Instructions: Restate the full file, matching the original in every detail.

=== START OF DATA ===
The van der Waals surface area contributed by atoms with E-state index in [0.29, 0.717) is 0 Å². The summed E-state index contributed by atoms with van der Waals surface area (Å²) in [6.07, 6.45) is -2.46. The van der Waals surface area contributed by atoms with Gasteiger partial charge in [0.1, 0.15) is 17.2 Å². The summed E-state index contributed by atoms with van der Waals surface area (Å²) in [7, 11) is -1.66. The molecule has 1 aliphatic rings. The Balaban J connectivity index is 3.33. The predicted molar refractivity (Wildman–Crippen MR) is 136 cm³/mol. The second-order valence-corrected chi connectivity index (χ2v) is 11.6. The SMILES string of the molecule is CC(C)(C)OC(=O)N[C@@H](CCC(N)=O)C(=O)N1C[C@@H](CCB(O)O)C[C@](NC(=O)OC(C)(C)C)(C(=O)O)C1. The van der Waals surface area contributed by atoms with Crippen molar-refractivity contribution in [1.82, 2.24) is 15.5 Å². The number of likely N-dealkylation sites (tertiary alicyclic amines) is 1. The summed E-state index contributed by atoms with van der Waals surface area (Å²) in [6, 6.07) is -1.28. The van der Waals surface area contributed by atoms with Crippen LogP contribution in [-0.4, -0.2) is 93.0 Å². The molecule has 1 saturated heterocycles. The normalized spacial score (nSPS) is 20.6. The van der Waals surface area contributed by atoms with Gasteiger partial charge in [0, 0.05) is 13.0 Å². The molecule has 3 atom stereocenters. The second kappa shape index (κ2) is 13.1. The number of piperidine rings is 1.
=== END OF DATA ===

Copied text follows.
The van der Waals surface area contributed by atoms with E-state index in [0.29, 0.717) is 0 Å². The summed E-state index contributed by atoms with van der Waals surface area (Å²) in [6.07, 6.45) is -2.46. The van der Waals surface area contributed by atoms with Gasteiger partial charge in [0.1, 0.15) is 17.2 Å². The summed E-state index contributed by atoms with van der Waals surface area (Å²) in [7, 11) is -1.66. The molecule has 1 aliphatic rings. The Balaban J connectivity index is 3.33. The predicted molar refractivity (Wildman–Crippen MR) is 136 cm³/mol. The second-order valence-corrected chi connectivity index (χ2v) is 11.6. The SMILES string of the molecule is CC(C)(C)OC(=O)N[C@@H](CCC(N)=O)C(=O)N1C[C@@H](CCB(O)O)C[C@](NC(=O)OC(C)(C)C)(C(=O)O)C1. The van der Waals surface area contributed by atoms with Crippen molar-refractivity contribution in [1.82, 2.24) is 15.5 Å². The number of likely N-dealkylation sites (tertiary alicyclic amines) is 1. The summed E-state index contributed by atoms with van der Waals surface area (Å²) in [6, 6.07) is -1.28. The van der Waals surface area contributed by atoms with Crippen LogP contribution in [-0.4, -0.2) is 93.0 Å². The molecule has 1 saturated heterocycles. The normalized spacial score (nSPS) is 20.6. The van der Waals surface area contributed by atoms with Gasteiger partial charge in [0, 0.05) is 13.0 Å². The molecule has 3 atom stereocenters. The second kappa shape index (κ2) is 13.1. The number of piperidine rings is 1.